This timeout is also applied when reading the initial request. However, typically requests will be much shorter than responses, so Apache could be waiting unnecessarily long for a request which never arrives. A possible solution would be to implement way of setting the timeout for reading a request to a different value from the timeout for sending the response. Sites which do not expect requests to take very long could set the request timeout to a lower value (say 60 seconds). Those sites which accept large requests (file uploads) could set this timeout much larger.


TCP Denial of Service Attacks

One way of attacking systems on the Internet is to try to prevent the target system from operating correctly by overloading it. This is called a 'denial of service' attack. One method of doing this is to open multiple connections to a server and never close them. The more connection the server has open at once, the more resources are tied up holding details of those connection, which can lead to increased load and eventually to the server running out of resources.

There are two main ways of doing this sort of attack: the first is to simply open the connection and not send any data. In this case Apache's timeout mechanism will automatically drop the connection after the timeout period. The second way is to appear to open or close a connection, but the to fiddle with the TCP transmissions to prevent the client from acknowledging the open or close. The remote host will hold the resources used for the connection until this acknowledgment is received. This is done within the operating system's implementation of TCP.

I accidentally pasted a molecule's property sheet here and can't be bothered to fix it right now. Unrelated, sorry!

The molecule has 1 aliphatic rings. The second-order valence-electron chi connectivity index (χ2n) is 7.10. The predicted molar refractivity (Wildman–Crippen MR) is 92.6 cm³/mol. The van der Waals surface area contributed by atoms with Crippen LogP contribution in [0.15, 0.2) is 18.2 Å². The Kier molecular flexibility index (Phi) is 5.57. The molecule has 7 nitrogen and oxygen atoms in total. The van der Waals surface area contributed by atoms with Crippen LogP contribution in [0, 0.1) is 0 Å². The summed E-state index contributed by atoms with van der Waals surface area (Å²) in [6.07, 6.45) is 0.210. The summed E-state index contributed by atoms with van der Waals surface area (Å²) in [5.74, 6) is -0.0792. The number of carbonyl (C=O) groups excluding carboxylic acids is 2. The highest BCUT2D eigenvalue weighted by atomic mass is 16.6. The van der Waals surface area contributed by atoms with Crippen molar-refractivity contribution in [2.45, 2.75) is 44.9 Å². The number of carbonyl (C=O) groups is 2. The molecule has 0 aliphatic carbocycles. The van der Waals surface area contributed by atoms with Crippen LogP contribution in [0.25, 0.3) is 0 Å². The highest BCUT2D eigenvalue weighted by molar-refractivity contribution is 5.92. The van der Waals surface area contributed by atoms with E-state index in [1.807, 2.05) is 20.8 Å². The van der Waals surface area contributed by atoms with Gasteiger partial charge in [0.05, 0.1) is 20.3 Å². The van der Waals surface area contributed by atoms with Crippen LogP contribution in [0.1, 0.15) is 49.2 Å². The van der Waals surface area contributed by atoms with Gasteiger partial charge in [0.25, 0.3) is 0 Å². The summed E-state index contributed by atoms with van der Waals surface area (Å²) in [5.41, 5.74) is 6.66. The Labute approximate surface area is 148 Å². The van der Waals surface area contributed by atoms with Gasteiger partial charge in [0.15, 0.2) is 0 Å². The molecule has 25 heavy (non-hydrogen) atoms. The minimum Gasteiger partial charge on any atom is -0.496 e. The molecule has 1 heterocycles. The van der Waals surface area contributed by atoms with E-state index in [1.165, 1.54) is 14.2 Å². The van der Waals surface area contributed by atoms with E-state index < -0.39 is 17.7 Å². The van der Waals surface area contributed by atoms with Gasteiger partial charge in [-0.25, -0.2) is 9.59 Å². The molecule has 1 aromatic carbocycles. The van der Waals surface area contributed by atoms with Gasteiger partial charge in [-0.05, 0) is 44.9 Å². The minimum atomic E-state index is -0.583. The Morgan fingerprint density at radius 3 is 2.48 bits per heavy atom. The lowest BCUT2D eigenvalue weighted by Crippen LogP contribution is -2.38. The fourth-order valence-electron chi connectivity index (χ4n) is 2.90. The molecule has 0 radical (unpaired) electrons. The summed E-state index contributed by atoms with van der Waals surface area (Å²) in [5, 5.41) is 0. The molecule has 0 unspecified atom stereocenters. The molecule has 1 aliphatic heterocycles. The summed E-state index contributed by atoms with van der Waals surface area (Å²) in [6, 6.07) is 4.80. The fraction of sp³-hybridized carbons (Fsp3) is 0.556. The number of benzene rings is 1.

This sort of attack is not specific to Apache, nor to http servers, but is generic to any TCP-based server which listens for incoming connections (which included most host services). Attacks based on incompletely opening a connection is the subject of a CERT advisory.


Language Negotiation

In the HTTP/1.1 specification, each resource can be associated with one or more languages. Typically, most documents are not identified as being in a particular language, however sites with multilingual content can mark what language a document is in. This is done in Apache using the AddLanguage directive and using file extensions. For example, the following AddLanguage commands define file extensions to signify French, German and English: